BJP wins in Karnataka
BJP is set to form its first government in south India, when it won 110 seats in the Karnataka Assembly, finishing just three short of the majority mark of 113. Its leader B S Yeddyurappa, a 65-year-old former RSS worker, is set to take oath of office on May 28.
Congress held inflation, perception of weak management of internal security and BJP’s successful campaign as the chief culprits.
Karnataka has not quite been a virgin territory for BJP which had steadily expanded its footprints since the 1990s.BJP won 4 Lok Sabha seats in 1991. It performed strongly in picking 31% vote share in 2004, but its well-wishers had not credited it with more than an outside chance of forming a government of its own when the Karnataka campaign started last month. The results give the saffron outfit a psychological edge, while making it incumbent for Congress to pull out all stops when the battle between the two chief rivals for the Centre shifts to the next battleground: elections in BJP-ruled Rajasthan, Madhya Pradesh and Chhattisgarh.
The leader of the opposition, L K Advani, was quick to call the win a “turning point” in the run-up to the next general elections and a sign of Congress shrinking “across the country”.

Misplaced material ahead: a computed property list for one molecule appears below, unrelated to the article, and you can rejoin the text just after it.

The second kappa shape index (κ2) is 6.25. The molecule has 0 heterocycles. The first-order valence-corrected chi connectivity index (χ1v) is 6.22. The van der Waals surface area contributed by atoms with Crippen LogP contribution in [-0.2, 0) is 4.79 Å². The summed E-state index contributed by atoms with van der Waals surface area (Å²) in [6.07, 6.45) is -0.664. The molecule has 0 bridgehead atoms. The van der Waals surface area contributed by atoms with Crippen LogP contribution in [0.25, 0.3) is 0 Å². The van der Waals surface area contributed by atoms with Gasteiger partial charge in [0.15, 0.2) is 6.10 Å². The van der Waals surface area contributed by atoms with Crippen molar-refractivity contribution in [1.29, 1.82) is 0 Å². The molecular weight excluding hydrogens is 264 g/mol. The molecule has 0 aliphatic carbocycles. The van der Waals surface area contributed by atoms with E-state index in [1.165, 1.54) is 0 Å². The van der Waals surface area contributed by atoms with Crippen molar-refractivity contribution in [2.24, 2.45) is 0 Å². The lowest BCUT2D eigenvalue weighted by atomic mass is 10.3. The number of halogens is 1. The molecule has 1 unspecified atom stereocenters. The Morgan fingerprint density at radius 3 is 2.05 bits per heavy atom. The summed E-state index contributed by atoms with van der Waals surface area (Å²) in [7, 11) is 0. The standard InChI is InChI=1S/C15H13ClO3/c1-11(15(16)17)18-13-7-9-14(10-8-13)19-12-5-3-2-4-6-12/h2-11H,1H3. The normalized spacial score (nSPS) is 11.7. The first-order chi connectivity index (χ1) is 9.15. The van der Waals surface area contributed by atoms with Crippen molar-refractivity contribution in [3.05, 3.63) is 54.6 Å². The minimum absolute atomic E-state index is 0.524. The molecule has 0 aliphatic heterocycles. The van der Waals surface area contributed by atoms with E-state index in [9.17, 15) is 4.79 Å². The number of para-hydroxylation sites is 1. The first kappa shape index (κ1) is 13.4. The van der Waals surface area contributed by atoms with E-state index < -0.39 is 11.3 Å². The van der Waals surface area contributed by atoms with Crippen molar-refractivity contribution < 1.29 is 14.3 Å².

But the momentum can get reversed if Congress manages to exploit the saffron challenger’s incumbency in the coming state polls. Though Congress leaders rushed to insulate the Manmohan Singh government from any fallout, there are certain implications in terms of its ability to tackle tough political issues like fuel prices. .
Not only will the wiggle room decrease, demands that the government take more measures to stem price rise, a factor that Congress has said hurt its prospects, are bound to become more vociferous.
Congress’s ability to take on difficult allies like the Left will not improve either. This would apply to its ties with UPA partners as well and could mean the final nail in the US-India nuclear deal. The government’s ability to push through legislation will be hampered as even a small partner can prove to be a thorn in the side. The problems will grow larger if inflation, which emerged as a major electoral issue in Karnataka, does not decline.
The Karnataka result is also significant as it was the first state to go to polls after delimitation of new constituencies. The delimitation resulted in an increase in the number of urban constituencies. While the urban voter is considered to be more receptive to BJP’s message, given that the party fared well in both urban and rural areas, it may be premature to rush to any radical judgment.
BJP’s strong showing in rural areas points to the limits of the appeal of the mega farm waiver and should put an end to the notion that the largesse could see the party through.